Luxembourg’s days as a money-laundering operation for corporate profits are coming to an end.
The WSJ reports that EU regulators are pursuing a case against Amazon. They allege that Amazon’s tax arrangements in Luxembourg violate EU law:
The European Commission, the bloc’s top antitrust regulator, opened a formal probe in October to examine whether a tax deal granted to Amazon in Luxembourg amounted to illegal state support for the company.
If those suspicions are confirmed, Luxembourg could be required to recover from Amazon any funds that amount to selective state subsidies, which are illegal under EU law.
The commission has said it is concerned that a 2003 tax deal granted to Amazon in Luxembourg-and still in force-effectively caps the U.S. company’s tax payments in the Grand Duchy.
The WSJ is focusing on Amazon (because clickbait) but this is actually part of a larger effort to crack down on Luxemburg and other EU countries granting special tax arrangements to specific corporations.
And just to be clear, we’re not talking about a multi-national corporation using one country’s tax laws to shield profits earned elsewhere; the deals in question in Luxembourg are actual sweetheart deals, with special tax rates arranged for specific companies.
Many were arranged with PricewaterhouseCoopers, one of the world’s largest accounting firms. PwC acted as an agent for the corporations and secured deals which enabled companies from all over the world, including Amazon, Apple, Ikea, Pepsi, and others, to launder their profits through Luxembourg-based subsidiaries.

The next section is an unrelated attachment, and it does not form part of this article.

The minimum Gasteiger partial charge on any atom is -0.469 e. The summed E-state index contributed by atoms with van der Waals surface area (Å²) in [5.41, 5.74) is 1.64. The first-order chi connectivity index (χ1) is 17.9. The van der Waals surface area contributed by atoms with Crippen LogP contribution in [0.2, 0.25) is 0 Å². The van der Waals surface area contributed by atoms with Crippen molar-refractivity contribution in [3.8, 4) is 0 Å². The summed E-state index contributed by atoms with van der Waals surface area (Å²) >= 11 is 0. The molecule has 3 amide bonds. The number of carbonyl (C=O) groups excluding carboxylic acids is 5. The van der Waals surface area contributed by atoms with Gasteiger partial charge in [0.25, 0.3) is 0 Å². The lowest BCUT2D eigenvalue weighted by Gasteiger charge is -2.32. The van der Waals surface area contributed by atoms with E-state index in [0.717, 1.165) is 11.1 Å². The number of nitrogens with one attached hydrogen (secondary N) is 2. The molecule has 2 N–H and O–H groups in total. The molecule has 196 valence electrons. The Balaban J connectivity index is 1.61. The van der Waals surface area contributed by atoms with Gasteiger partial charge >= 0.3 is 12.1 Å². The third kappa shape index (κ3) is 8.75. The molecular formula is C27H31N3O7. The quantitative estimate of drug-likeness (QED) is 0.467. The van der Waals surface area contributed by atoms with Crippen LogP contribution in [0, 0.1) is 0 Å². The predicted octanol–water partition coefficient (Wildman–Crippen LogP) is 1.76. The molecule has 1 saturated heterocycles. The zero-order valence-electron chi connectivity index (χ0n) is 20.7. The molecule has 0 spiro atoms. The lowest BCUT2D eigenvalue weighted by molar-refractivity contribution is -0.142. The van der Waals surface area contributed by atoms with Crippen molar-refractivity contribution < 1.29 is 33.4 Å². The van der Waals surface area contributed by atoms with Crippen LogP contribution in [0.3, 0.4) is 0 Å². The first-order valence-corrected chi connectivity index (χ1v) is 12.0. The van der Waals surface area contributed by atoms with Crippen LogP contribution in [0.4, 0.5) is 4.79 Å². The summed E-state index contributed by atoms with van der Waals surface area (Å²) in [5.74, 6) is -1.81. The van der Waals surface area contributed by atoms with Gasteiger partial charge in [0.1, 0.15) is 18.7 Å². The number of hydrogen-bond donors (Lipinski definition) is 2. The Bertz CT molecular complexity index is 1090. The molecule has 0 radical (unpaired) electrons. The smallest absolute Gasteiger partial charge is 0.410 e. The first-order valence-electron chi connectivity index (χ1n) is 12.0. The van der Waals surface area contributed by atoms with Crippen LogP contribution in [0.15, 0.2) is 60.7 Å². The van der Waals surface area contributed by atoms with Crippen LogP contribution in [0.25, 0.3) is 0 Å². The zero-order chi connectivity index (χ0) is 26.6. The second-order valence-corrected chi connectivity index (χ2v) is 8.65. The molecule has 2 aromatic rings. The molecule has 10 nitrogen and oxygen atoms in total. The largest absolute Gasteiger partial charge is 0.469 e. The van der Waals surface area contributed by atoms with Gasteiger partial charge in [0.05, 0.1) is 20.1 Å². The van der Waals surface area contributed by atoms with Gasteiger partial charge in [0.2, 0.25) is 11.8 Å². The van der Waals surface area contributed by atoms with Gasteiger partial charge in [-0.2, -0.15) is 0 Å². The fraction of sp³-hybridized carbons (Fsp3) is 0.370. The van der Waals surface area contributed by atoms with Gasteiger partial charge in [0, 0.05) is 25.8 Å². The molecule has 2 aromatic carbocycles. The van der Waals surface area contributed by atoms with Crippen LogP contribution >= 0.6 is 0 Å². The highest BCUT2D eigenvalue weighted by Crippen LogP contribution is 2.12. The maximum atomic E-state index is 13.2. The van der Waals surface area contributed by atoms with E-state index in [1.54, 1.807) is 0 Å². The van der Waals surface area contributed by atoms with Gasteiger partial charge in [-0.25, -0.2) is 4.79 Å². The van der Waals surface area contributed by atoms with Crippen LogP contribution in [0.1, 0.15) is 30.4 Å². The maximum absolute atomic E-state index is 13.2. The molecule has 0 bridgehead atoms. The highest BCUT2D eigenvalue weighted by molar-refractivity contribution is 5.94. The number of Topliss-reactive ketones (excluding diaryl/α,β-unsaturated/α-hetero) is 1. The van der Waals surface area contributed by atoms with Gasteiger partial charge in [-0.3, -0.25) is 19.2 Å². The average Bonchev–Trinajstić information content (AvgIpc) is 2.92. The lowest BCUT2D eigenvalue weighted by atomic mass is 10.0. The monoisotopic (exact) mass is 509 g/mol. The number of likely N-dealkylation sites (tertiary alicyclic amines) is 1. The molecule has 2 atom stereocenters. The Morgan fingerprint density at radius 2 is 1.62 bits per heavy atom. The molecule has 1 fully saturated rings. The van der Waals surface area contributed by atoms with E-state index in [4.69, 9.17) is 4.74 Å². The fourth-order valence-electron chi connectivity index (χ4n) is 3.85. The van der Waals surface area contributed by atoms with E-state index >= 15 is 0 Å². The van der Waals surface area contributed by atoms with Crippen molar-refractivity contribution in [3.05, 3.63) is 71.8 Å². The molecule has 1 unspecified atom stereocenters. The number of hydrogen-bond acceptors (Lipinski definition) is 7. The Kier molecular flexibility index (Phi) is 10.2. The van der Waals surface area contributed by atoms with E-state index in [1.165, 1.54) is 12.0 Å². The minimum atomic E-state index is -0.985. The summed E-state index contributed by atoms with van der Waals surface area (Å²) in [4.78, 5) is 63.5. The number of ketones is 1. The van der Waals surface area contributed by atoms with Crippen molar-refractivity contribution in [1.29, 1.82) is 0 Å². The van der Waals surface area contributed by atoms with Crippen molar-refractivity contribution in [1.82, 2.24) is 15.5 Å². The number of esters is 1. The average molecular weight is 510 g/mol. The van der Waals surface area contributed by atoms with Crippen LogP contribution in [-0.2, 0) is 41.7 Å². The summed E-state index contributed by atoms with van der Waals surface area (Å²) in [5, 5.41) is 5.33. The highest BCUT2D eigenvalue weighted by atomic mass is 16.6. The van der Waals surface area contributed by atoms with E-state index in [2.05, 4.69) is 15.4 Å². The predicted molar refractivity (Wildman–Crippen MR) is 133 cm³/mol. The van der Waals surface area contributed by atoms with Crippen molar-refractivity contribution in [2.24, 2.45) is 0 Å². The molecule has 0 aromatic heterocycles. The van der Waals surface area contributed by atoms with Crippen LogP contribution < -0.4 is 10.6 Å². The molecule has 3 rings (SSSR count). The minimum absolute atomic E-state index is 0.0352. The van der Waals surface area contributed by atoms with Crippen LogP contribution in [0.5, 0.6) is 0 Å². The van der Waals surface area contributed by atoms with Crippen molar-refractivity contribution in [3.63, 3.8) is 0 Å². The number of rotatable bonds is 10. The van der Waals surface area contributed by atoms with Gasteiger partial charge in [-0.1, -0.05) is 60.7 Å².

And yes, I would call it laundering the profits. I don’t have details on Amazon or Apple, but take FedEx, for example:
The records show, for example, that Memphis-based FedEx Corp. set up two Luxembourg affiliates to shuffle earnings from its Mexican, French and Brazilian operations to FedEx affiliates in Hong Kong. Profits moved from Mexico to Luxembourg largely as tax-free dividends. Luxembourg agreed to tax only one quarter of 1 percent of FedEx’s non-dividend income flowing through this arrangement – leaving the remaining 99.75 percent tax-free.
It would be one thing if FedEx were using the written tax code to its advantage, but it’s an entirely different case when they get a secret backroom deal just for them.
That, my dear, smacks of corruption. I simply cannot believe that the tax regulators granted that kind of deal without getting a kickback of some kind.it might not come in a monetary form, but there’s a kickback in their somewhere.
images by Tax Credits,